My tattoo will be in the right place for a vow. When Abraham wanted his son to have a wife (and, in turn, children), he asked his servant to swear by placing his hand on Abraham's inner thigh (Gen. 24; cf. Gen. 47:29). We make this connection etymologically in English, too. The word "testimony" comes from the Latin "testis," meaning "to witness." That same Latin word gives us the English, "testicle."

In the Genesis examples, the oaths were done at the brink of death, but taken by the source of life, as they understood it. I don't think I'm making any oath I haven't already made: a commitment to God, a commitment to love, and a commitment to social justice--these commitments and many others, but all the same one.

I've been telling people the inner thigh was used for blessings. I was incorrect, I guess. When I started looking at my Bible, I found out the text only says the inner thigh was for oaths. However, I wouldn't be surprised if some of those blessings had the hand on the inner thigh, since they were often for progeny. But, I am speculating. Still, I like my tattoo's location reminiscing of an oath (or blessing), for instead of having children, I want to help God's children. Instead of leaving behind the fruit of my loins, I want to leave behind the fruit of God's love in my life.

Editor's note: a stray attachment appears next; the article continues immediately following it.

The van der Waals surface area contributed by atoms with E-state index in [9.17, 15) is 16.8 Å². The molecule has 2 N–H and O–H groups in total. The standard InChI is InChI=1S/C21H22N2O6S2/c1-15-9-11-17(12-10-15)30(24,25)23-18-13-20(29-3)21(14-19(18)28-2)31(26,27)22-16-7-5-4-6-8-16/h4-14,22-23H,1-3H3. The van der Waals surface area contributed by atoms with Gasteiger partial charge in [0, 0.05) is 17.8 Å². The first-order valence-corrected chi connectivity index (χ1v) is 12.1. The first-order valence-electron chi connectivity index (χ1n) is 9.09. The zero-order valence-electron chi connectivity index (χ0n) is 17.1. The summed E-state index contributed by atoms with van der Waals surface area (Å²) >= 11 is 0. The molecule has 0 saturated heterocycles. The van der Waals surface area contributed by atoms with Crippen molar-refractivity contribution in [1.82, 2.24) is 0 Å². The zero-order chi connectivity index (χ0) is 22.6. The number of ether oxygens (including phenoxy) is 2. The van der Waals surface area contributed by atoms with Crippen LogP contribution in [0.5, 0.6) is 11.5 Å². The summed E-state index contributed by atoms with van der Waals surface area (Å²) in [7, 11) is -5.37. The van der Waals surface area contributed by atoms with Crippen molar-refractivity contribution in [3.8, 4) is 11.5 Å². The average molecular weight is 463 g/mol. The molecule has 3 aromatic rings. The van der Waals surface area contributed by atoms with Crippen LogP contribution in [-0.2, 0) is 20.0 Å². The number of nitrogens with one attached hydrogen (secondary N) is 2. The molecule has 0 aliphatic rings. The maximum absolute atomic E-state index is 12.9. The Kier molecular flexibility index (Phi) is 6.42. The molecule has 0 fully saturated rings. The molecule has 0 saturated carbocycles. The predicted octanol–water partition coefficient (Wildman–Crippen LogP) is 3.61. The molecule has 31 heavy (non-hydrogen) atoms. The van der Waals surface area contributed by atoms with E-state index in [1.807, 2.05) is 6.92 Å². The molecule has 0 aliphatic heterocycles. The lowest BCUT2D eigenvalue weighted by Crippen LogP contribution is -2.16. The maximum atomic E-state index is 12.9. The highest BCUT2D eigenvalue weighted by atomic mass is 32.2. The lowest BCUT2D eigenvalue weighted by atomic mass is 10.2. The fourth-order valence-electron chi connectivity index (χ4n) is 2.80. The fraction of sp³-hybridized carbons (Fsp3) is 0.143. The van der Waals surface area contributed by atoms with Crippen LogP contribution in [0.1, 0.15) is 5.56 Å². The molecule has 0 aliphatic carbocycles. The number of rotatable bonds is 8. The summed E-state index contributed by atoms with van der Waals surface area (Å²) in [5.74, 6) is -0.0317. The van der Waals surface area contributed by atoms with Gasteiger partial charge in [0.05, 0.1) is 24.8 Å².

My tattoo will not be a reminder. I don't want a reminder on my body. My commitment is written on my heart. My tattoo will be the love and passion I cannot contain inside. The Spirit flows out of me--although I too often suppress it--in my actions and words, but soon it will also change my permanent appearance just as it changes who I am becoming and how I am becoming that person.